Last week I spent some time looking at how to generate leads for the lowest cost possible.
Many small businesses rely entirely on word-of-mouth and physical networking to generate new business, which is by far the most powerful way to reach people. We are all people after all, and the human connection means everything.
But what do I do? I’ve only just started my business, so there’s no question of “word-of-mouth” for a while.
Networking is vital, and indeed I’ve found myself enjoying talking and listening to people from all walks of life in the past couple of months, and long may this last. But what about all the other small business owners (my target market), whom I’ve yet to meet? Whom I may never meet in person?
I’ve done some research and discovered that there are about 4,000 businesses of the right size in my area. How do I build a database with companies, people and contact details without investing thousands of GBP?
What will I do with this data once I have it? bulk emails?
Hmmm, I’m not a fan of those. From my experience, I’d need to email thousands of people to get a handful of responses. Unsolicited emails, even if B2B, are after all a form of spam. Don’t get me wrong, every business I’ve worked for in the last 10 years has used and abused this method of marketing to the extent that they ended up alienating prospects. And yet we continue to do it day in, day out, for years, until one of these days people will say: no more.
When this day arrives, perhaps email correspondence will become a little bit more like social networking – businesses would have to send a request to connect before being allowed to communicate their marketing messages. Bring it on I say (from the perspective of a customer/prospect). Here’s some interesting statistics about spam complaints and how many of them relate to innocent and well-meant marketing communications, from e-Consultancy.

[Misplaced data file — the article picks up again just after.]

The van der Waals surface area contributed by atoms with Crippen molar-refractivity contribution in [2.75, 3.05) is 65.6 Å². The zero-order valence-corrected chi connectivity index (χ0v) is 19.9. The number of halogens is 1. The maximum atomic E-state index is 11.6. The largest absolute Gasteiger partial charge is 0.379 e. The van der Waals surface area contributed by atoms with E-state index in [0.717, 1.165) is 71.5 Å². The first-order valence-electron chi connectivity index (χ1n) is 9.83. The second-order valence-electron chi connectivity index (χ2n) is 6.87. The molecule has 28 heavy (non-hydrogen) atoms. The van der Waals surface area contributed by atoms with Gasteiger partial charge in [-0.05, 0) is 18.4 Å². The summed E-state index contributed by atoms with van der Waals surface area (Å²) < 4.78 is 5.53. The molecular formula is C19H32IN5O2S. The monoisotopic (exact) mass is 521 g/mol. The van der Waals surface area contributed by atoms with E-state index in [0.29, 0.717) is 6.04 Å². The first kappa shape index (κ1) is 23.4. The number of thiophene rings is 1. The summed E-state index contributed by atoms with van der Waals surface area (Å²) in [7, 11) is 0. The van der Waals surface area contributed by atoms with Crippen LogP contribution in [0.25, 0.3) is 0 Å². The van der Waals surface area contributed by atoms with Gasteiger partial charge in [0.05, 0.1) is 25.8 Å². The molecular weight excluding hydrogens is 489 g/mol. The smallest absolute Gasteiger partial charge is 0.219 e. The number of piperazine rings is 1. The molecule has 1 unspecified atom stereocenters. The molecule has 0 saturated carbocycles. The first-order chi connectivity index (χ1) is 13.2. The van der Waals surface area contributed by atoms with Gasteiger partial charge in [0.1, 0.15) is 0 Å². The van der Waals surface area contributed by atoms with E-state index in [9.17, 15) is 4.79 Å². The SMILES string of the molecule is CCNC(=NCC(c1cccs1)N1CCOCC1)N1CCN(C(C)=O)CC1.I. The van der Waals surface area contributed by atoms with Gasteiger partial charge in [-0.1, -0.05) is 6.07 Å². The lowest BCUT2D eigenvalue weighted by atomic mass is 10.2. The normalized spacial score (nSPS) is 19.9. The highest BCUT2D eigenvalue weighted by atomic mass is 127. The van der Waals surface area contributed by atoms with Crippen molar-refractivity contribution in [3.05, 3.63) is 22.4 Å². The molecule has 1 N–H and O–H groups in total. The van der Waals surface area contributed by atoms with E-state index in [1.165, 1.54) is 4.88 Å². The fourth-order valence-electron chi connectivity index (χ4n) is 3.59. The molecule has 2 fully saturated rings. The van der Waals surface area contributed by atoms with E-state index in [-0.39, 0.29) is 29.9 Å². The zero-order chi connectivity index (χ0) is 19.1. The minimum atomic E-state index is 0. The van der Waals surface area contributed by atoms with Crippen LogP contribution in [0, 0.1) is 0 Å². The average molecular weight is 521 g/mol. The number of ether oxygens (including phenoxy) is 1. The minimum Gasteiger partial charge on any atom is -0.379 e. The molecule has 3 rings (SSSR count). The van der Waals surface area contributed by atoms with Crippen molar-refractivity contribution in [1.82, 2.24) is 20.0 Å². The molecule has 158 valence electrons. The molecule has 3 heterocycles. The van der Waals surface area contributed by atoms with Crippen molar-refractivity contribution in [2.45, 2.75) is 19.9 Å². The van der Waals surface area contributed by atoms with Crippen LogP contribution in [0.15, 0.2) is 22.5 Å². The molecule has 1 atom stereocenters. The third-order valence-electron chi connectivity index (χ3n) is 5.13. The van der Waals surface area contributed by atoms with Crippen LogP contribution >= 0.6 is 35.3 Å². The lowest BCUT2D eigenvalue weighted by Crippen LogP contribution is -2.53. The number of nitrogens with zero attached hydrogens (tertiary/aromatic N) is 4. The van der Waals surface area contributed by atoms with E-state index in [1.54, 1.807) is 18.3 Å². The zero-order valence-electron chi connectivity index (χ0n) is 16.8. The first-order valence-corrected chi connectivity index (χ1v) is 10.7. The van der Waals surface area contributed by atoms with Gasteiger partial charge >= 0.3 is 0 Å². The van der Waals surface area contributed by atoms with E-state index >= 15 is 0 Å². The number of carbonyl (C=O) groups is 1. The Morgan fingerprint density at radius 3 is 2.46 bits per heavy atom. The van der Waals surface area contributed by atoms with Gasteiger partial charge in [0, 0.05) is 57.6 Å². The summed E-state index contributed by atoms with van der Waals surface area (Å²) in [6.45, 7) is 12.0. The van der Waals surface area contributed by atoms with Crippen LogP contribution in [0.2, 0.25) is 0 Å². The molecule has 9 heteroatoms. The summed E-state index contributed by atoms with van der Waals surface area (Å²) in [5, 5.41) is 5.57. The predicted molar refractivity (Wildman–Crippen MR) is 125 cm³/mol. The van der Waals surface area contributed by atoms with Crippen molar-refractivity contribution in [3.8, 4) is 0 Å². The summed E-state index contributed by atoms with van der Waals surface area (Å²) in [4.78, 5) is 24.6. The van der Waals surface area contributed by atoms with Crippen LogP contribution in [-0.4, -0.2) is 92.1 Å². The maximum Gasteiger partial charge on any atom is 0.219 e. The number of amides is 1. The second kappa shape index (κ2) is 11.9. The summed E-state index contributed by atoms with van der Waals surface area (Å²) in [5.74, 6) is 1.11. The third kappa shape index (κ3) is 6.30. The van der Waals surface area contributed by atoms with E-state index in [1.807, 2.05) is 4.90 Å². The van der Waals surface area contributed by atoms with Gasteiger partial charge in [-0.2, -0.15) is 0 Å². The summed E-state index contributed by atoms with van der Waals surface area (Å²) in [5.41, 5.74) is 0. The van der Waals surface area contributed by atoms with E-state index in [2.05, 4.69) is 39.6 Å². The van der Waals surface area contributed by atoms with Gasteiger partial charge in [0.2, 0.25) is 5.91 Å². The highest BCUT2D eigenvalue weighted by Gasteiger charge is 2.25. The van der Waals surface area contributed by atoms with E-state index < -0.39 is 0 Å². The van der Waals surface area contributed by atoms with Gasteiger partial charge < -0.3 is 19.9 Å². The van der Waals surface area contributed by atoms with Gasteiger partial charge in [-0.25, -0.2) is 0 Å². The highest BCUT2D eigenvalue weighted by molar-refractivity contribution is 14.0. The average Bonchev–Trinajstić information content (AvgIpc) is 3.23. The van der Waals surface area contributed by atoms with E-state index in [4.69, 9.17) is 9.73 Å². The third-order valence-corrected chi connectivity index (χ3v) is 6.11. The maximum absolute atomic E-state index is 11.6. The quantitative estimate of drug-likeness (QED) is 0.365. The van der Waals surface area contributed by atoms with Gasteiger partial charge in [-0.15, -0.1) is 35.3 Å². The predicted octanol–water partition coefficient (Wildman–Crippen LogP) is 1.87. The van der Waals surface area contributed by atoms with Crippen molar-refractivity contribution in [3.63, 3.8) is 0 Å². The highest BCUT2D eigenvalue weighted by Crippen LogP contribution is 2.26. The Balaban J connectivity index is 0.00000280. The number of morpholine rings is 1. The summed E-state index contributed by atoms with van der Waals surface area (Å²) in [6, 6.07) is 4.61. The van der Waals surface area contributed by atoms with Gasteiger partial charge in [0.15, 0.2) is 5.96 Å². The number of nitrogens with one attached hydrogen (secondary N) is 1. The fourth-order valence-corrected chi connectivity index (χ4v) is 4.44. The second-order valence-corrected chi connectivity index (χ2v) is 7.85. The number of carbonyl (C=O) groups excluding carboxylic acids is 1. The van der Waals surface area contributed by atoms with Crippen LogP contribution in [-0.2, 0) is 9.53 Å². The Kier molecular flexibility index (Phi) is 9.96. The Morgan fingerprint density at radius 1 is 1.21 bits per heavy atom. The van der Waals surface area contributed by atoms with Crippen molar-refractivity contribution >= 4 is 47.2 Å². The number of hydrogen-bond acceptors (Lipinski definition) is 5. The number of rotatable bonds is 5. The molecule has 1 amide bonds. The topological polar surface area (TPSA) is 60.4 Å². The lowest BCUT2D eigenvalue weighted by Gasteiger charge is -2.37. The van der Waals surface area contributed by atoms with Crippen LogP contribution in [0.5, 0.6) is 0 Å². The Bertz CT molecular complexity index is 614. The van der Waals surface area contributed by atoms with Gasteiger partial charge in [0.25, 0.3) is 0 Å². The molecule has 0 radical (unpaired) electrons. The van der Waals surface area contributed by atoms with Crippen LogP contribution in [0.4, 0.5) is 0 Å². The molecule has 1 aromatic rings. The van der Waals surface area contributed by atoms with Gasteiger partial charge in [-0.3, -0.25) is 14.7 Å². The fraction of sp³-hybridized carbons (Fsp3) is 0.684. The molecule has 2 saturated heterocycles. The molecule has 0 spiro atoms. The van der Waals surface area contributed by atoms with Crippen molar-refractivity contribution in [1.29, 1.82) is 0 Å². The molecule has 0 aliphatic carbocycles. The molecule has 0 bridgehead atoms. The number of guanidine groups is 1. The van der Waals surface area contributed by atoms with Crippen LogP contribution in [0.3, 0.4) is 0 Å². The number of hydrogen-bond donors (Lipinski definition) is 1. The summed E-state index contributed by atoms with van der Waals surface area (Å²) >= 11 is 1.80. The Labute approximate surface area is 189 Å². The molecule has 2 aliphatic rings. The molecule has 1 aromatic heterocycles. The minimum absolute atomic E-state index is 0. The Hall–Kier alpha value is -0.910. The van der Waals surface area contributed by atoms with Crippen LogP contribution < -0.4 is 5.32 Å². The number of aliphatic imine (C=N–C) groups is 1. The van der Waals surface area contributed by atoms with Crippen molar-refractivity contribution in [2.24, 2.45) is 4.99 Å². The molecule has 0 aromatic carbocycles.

So what shall I do with my own lead generation and marketing strategy?
If I decide not to send unsolicited emails and/or cold call small businesses, I should still get a database together of my market – there’s no doubt about that. I’ll learn a lot about it, I’ll know who the players are, and I’ll figure out where is best for me to concentrate my networking and advertising efforts.
OK I’ve decided, Digital Heart is only going to email people who’ve opted in. Simple. But I still need data.
There are data providers like Expedia, Hoovers and many others who can give access to this data for limited periods of time. You will pay £500-£1000 for 1000-4000 records (depending on the type of licence you get e.g. single or multi-use, and the number of fields the records contain). Besides the issue of not owning the data, the records you get in lists may not be exactly the types of contacts you need, and they are likely not to include the contact’s email address. This is a major problem for me because I have a tiny budget and anything I invest must be 100% accurately fitted to my needs. Buying lists as a lead-generation solution is good for big businesses that can afford to buy data from various sources to add to a very big pile of data they already have.
If I had two or three weeks to spend on it, I would simply do the research myself. There are business directories like Duedill available for free on the web, which may not contain the right types of contacts but do allow to search and find relevant companies by location/industry, and even turnover and other such information to help me build up on my understanding of my market.
Step 1: outsource the data-entry to someone else!
First published 22nd July, 2013